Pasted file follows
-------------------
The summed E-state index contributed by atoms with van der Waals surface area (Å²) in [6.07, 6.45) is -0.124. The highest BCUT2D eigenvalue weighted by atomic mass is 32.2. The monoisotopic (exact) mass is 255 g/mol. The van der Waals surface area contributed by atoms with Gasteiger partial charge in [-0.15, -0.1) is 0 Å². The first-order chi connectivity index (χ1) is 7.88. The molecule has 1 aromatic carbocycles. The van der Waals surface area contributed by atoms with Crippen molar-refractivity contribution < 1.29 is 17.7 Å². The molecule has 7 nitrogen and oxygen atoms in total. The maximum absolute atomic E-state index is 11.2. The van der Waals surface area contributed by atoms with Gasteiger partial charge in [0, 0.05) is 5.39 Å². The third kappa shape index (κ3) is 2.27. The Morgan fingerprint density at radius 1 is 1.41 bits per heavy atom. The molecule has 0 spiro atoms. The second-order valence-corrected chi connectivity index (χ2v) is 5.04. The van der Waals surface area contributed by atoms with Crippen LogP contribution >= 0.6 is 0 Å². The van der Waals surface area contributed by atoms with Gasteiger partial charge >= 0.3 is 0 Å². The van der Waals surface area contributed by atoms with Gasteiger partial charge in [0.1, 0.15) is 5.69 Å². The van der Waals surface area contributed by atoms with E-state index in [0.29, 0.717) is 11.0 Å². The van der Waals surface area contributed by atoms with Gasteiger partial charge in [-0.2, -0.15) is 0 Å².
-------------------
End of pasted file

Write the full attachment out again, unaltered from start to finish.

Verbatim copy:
The summed E-state index contributed by atoms with van der Waals surface area (Å²) in [6.07, 6.45) is -0.124. The highest BCUT2D eigenvalue weighted by atomic mass is 32.2. The monoisotopic (exact) mass is 255 g/mol. The van der Waals surface area contributed by atoms with Gasteiger partial charge in [-0.15, -0.1) is 0 Å². The first-order chi connectivity index (χ1) is 7.88. The molecule has 1 aromatic carbocycles. The van der Waals surface area contributed by atoms with Crippen molar-refractivity contribution < 1.29 is 17.7 Å². The molecule has 7 nitrogen and oxygen atoms in total. The maximum absolute atomic E-state index is 11.2. The van der Waals surface area contributed by atoms with Gasteiger partial charge in [0, 0.05) is 5.39 Å². The third kappa shape index (κ3) is 2.27. The Morgan fingerprint density at radius 1 is 1.41 bits per heavy atom. The molecule has 0 spiro atoms. The second-order valence-corrected chi connectivity index (χ2v) is 5.04. The van der Waals surface area contributed by atoms with Crippen LogP contribution >= 0.6 is 0 Å². The van der Waals surface area contributed by atoms with Gasteiger partial charge >= 0.3 is 0 Å². The van der Waals surface area contributed by atoms with Gasteiger partial charge in [0.1, 0.15) is 5.69 Å². The van der Waals surface area contributed by atoms with E-state index in [0.29, 0.717) is 11.0 Å². The van der Waals surface area contributed by atoms with Gasteiger partial charge in [-0.2, -0.15) is 0 Å².